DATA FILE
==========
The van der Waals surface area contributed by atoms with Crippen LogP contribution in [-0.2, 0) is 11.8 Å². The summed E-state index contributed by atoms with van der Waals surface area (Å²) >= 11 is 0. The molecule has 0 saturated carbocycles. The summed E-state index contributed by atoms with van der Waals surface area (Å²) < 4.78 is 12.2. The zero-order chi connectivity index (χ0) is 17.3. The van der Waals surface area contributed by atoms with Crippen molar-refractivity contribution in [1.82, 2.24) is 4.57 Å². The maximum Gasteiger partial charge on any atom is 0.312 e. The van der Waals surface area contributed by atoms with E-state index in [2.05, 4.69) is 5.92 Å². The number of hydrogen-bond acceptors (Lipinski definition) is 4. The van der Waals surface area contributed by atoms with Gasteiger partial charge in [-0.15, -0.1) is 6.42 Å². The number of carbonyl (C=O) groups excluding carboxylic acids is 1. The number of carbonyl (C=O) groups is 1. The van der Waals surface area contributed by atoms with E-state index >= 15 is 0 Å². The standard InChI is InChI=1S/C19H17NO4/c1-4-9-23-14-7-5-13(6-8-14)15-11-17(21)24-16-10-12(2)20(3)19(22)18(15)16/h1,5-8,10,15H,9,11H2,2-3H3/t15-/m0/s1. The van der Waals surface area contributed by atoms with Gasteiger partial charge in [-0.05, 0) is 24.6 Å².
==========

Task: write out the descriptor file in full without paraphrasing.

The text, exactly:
The van der Waals surface area contributed by atoms with Crippen LogP contribution in [-0.2, 0) is 11.8 Å². The summed E-state index contributed by atoms with van der Waals surface area (Å²) >= 11 is 0. The molecule has 0 saturated carbocycles. The summed E-state index contributed by atoms with van der Waals surface area (Å²) < 4.78 is 12.2. The zero-order chi connectivity index (χ0) is 17.3. The van der Waals surface area contributed by atoms with Crippen molar-refractivity contribution in [1.82, 2.24) is 4.57 Å². The maximum Gasteiger partial charge on any atom is 0.312 e. The van der Waals surface area contributed by atoms with E-state index in [2.05, 4.69) is 5.92 Å². The number of hydrogen-bond acceptors (Lipinski definition) is 4. The van der Waals surface area contributed by atoms with Gasteiger partial charge in [-0.15, -0.1) is 6.42 Å². The number of carbonyl (C=O) groups excluding carboxylic acids is 1. The number of carbonyl (C=O) groups is 1. The van der Waals surface area contributed by atoms with E-state index >= 15 is 0 Å². The standard InChI is InChI=1S/C19H17NO4/c1-4-9-23-14-7-5-13(6-8-14)15-11-17(21)24-16-10-12(2)20(3)19(22)18(15)16/h1,5-8,10,15H,9,11H2,2-3H3/t15-/m0/s1. The van der Waals surface area contributed by atoms with Gasteiger partial charge in [-0.05, 0) is 24.6 Å².